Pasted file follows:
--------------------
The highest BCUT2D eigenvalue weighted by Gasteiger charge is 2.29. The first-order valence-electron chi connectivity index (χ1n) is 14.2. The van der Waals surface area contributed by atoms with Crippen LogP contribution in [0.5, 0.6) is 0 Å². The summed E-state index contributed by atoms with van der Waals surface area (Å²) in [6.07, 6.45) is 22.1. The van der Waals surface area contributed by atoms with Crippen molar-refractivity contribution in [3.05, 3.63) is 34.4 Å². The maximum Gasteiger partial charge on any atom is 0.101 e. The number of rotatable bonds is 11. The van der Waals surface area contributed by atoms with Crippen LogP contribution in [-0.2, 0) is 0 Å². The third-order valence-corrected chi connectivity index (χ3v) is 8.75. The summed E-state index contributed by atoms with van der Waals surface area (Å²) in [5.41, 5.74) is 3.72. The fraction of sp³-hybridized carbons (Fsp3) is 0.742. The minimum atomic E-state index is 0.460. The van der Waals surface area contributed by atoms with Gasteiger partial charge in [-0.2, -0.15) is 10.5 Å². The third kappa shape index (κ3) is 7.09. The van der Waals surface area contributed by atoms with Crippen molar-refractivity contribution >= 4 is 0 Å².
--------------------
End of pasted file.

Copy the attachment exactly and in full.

The highest BCUT2D eigenvalue weighted by Gasteiger charge is 2.29. The first-order valence-electron chi connectivity index (χ1n) is 14.2. The van der Waals surface area contributed by atoms with Crippen LogP contribution in [0.5, 0.6) is 0 Å². The summed E-state index contributed by atoms with van der Waals surface area (Å²) in [6.07, 6.45) is 22.1. The van der Waals surface area contributed by atoms with Crippen molar-refractivity contribution in [3.05, 3.63) is 34.4 Å². The maximum Gasteiger partial charge on any atom is 0.101 e. The number of rotatable bonds is 11. The van der Waals surface area contributed by atoms with Crippen LogP contribution in [-0.2, 0) is 0 Å². The third-order valence-corrected chi connectivity index (χ3v) is 8.75. The summed E-state index contributed by atoms with van der Waals surface area (Å²) in [5.41, 5.74) is 3.72. The fraction of sp³-hybridized carbons (Fsp3) is 0.742. The minimum atomic E-state index is 0.460. The van der Waals surface area contributed by atoms with Gasteiger partial charge in [-0.2, -0.15) is 10.5 Å². The third kappa shape index (κ3) is 7.09. The van der Waals surface area contributed by atoms with Crippen molar-refractivity contribution >= 4 is 0 Å².